I have always found contentment within a school environment. I was a good student, and after graduating from high school, I moved to Lincoln, Nebraska, to attend college on a full-ride academic scholarship. However, only three months after I arrived on campus, I withdrew from college because I did not have the support I needed to be successful. I found myself panicked and not sure how I was going to survive. I was without a coat for the winter, no meal plan on the weekends and I was quickly running out of the few supplies I had been given when I headed to college. One day I was sitting in class looking through a magazine and found a postcard for the Navy. I called the recruiter and 10 days later I was in boot camp. My needs were met there, and I proudly served my country from 2002-2005.

After my discharge, I worked for five years just to survive and meet my needs. I knew I wanted to return to college and came to the University of North Texas as a chemistry major in January 2010. It did not take long for me to decide chemistry was not the right choice for me, and after some soul searching, I finally decided to switch my major to social work because I wanted to give back and serve others. Once I started the program, I was asked to join the PUSH student organization. I thought this was a great idea because working with children in foster care is my passion. I had a 10-year plan to write a book in hope that I would be given opportunities to become a motivational speaker, finish my bachelor’s degree and land a job helping foster youth transition out of care. Within one year of being a part of PUSH, I had spoken at multiple conferences and landed a job working with foster youth aging out of care. Now, years later, I can say that I have spoken at many more conferences including a National CASA conference, I have grown at my job working with foster youth, and I earned my bachelor’s and master’s degrees in social work. My journey has not been easy, but well worth it, and I would not have been able to do it without the support, encouragement and confidence that PUSH provided me. Are you willing to PUSH yourself to success?”

Xavier Hicks
UNT PUSH Alumnus

“Before I became a member of PUSH I found it extremely difficult to share my past with anyone. Instead of sharing it with other individuals, I would hide it to avoid being the odd man out. Hiding it seemed easier because I did not have to explain to people why my family looked nothing alike, why my college tuition was paid for by the state, why I did not have a father and other scenarios that foster care alumni experience. Many times I had tried to explain these things to people and they looked at me as if I told them I was an alien. Because of those experiences, a perception was created in my mind that I was different and less than. Living a life in darkness affected me in many ways that I was not aware of. It was not until I became a part of PUSH that I began to overcome so many difficulties that I had been fighting with for years.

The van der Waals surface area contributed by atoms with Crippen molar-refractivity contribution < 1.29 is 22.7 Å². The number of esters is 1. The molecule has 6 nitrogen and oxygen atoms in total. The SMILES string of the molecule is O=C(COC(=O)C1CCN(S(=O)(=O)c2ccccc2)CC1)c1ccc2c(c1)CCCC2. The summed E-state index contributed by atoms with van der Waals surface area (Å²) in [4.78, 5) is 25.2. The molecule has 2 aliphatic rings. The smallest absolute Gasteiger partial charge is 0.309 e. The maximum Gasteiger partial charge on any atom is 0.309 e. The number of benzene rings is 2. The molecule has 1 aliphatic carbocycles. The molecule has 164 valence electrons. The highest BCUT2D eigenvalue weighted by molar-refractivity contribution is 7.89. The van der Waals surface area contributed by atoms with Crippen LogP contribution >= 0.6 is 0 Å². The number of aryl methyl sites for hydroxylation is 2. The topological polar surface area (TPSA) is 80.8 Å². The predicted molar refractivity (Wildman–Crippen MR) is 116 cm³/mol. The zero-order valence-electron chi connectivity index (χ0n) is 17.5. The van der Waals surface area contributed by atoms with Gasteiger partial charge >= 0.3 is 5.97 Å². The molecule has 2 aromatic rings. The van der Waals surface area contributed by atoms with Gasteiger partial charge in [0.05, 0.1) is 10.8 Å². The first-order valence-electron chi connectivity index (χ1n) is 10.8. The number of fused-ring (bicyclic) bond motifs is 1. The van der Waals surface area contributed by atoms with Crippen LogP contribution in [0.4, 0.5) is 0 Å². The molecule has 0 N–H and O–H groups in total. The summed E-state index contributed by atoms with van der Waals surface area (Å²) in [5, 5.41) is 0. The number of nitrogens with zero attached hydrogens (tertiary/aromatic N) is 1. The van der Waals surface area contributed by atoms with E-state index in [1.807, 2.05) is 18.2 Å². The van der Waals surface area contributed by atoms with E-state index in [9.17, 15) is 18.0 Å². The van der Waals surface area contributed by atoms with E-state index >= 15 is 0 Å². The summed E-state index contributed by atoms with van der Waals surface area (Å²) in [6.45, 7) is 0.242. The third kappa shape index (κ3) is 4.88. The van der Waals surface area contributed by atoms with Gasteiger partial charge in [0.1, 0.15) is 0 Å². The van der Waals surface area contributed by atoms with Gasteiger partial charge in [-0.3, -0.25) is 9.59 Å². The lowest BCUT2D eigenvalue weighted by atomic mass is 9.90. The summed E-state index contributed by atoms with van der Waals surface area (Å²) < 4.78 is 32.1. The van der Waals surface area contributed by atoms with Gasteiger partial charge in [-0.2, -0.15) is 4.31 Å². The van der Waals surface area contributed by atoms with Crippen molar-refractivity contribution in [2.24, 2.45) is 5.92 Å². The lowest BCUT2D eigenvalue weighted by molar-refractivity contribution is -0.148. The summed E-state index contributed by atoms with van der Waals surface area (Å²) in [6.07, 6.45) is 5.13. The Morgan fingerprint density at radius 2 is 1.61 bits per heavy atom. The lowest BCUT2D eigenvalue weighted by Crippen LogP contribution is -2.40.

PUSH was the most important experience I have had as a man. I cannot explain how much this organization and its members helped me grow personally and professionally. They were there for me like a family in every way possible. I believe that I would not be where I am or who I am if I had not met this group of people. They showed me that I should not be ashamed of my past but rather rejoice in it because of the obstacles I had to overcome. The greatest thing about PUSH is that they accepted me for who I was and never once tried to change me, but instead encouraged me to maximize my potential. I have so much to be thankful for because of this organization and will never forget the change it caused in me.”